By Chef Diane
I have a wonderful Uncle Jack, but he isn't really my uncle. He is a friend of my father's, and has known him since before I was born, so I call him uncle. Every time he came to visit, I would make him Chocolate Éclairs’. He always made such a fuss over them, eat them all day long, and wouldn't share with anyone. These days, the only time I fix them is when he comes for a visit. I have given his wife the recipe a few times, but she still hasn't made any for him. They should really complicated and exotic to make, but actually they are really quite easy. In fact, last year when I went to his home, we made a batch together and they turned out great.
You don't need any special tools to make them yourself. They may not look quite like the ones from the bakery, but they will taste heavenly all same.
The word comes from French éclair 'flash of lightning.' They probably got that name because when you eat them, they will be gone in a flash! The éclair probably originated in France during the nineteenth century. It is a popular type of cake served all over the world. The word is first attested both in English and in French in the 1860s. In some parts of the United States, Long Johns are marketed under the name éclairs, though the two are not identical. A Long John uses donut pastry and is typically filled with vanilla pudding or custard, making it a simpler and inexpensive alternative to the éclair. The French call the dough of these treats “choux,” which is carefully baked to allow for a hollow interior. Then cream, custard, or purée is piped into its center and it is topped off with fondant icing.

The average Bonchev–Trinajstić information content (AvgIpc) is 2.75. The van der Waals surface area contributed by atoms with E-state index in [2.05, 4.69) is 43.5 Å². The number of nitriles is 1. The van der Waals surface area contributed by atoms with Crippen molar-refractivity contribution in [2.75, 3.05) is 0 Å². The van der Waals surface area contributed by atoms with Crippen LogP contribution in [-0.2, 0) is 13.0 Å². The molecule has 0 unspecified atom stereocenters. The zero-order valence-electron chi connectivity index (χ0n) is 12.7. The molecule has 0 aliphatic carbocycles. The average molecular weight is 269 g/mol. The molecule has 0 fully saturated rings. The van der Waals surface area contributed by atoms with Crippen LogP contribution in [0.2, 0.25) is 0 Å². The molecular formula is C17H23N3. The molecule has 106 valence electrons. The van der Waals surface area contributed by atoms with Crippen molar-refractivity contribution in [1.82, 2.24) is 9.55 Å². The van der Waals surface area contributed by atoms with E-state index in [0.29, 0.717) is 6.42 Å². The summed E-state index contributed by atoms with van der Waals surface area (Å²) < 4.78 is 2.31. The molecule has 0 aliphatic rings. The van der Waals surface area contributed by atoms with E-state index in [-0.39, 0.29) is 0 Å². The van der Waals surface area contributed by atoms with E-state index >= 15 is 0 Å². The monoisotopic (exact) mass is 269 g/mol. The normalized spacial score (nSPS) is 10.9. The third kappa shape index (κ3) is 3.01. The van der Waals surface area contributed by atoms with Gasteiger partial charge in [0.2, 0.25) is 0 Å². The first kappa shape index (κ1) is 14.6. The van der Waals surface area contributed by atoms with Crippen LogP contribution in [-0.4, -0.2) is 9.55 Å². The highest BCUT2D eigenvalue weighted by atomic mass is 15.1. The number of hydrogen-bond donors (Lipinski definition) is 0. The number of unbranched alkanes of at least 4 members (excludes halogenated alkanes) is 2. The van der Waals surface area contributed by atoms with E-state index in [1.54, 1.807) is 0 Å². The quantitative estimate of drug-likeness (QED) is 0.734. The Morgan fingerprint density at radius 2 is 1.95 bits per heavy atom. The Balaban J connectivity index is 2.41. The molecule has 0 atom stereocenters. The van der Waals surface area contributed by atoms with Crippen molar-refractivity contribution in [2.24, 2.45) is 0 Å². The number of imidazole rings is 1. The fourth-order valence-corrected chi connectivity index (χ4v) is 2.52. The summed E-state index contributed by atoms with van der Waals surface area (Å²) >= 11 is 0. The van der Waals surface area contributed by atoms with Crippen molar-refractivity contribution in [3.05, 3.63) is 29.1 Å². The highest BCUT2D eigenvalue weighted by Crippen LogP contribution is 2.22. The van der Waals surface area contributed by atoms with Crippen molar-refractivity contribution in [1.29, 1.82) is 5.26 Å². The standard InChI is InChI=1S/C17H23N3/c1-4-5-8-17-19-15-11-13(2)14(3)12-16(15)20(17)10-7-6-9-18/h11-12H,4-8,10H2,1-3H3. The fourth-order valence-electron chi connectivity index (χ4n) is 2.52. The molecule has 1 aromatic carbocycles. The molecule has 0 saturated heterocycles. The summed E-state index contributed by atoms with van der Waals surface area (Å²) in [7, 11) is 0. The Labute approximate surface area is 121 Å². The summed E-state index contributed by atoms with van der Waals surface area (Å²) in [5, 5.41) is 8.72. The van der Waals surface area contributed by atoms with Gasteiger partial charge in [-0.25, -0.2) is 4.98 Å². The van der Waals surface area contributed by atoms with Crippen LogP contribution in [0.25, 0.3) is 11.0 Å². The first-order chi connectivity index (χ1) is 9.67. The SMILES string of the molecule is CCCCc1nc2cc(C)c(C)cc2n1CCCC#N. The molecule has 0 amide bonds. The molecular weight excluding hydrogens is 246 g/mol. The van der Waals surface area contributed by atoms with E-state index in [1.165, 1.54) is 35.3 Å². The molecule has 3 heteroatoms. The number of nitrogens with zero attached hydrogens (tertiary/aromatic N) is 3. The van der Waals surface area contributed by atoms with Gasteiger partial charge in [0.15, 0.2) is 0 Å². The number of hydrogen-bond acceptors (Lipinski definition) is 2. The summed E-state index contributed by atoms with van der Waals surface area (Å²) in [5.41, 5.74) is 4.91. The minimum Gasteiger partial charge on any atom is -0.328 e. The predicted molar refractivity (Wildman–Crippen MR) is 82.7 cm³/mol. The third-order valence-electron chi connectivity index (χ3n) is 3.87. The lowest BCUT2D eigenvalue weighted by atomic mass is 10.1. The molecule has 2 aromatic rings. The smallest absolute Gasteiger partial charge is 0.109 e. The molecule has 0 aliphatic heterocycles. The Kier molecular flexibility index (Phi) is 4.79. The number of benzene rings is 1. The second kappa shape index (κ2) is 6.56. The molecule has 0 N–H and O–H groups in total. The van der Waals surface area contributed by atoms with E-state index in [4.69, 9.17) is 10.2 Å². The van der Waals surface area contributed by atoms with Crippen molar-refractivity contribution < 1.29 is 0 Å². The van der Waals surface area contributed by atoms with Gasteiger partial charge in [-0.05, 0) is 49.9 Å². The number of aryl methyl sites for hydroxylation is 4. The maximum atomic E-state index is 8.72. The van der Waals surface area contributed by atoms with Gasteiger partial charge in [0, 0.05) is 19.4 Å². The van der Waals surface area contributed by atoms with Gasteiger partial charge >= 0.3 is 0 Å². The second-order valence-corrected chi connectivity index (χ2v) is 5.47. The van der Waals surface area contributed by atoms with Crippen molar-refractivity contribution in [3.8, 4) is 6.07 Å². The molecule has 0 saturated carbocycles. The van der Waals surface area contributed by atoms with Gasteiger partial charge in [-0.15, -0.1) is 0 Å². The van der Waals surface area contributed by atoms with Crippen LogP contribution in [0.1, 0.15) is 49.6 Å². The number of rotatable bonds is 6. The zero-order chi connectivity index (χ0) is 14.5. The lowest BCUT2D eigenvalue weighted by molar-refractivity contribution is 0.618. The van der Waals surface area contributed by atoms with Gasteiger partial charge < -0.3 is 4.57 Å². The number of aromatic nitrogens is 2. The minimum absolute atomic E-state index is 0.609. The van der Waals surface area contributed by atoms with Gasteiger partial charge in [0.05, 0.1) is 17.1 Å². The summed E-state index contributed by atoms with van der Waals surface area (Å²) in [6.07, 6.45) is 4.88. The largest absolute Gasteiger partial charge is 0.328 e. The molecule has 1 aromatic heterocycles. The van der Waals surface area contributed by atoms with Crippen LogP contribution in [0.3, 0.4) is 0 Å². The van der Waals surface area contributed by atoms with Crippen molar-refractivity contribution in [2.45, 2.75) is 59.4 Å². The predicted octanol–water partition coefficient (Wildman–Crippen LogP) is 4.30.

Today is National Chocolate Éclair Day. Below is the recipe I have used for years, and it never fails. If you don't have time to bake your own, head to your nearest bakery and pick up some for dessert, or breakfast, or any time of the day.
1 stick butter (real butter)
1 cup water
1 cup all purpose flour
Preheat oven to 425 degrees. In a medium saucepan bring water and butter to full boil. Remove from heat. Add flour and mix well and let cool slightly. Add eggs one at a time mixing well after each egg. Spoon mixture in the shape of a finger onto a cookie sheet. Remember they will double in size so keep that in mind as you spread them out. Bake for 15 minutes, then reduce heat to 325 and bake another 45 minutes. Allow to cool.
Some people like a cream type filling - I prefer pudding. Since it is a French dessert, I use French Vanilla instant pudding, but regular vanilla is just as good too. Mix according to directions and let sit in refrigerator while éclair shells are baking. When cooked, take the shell, cut a slit down the side with a sharp knife and spoon the pudding in.
2 1oz squares of unsweetened chocolate
2 tablespoons butter
1 1/2 cups powdered sugar
3 tablespoons milk
Melt Chocolate and butter in saucepan over low heat, removed and stir in sugar and milk. Mix well until smooth and drizzle over éclairs immediately, it sets up pretty fast.
|Time to eat you...|
(Photos from Google)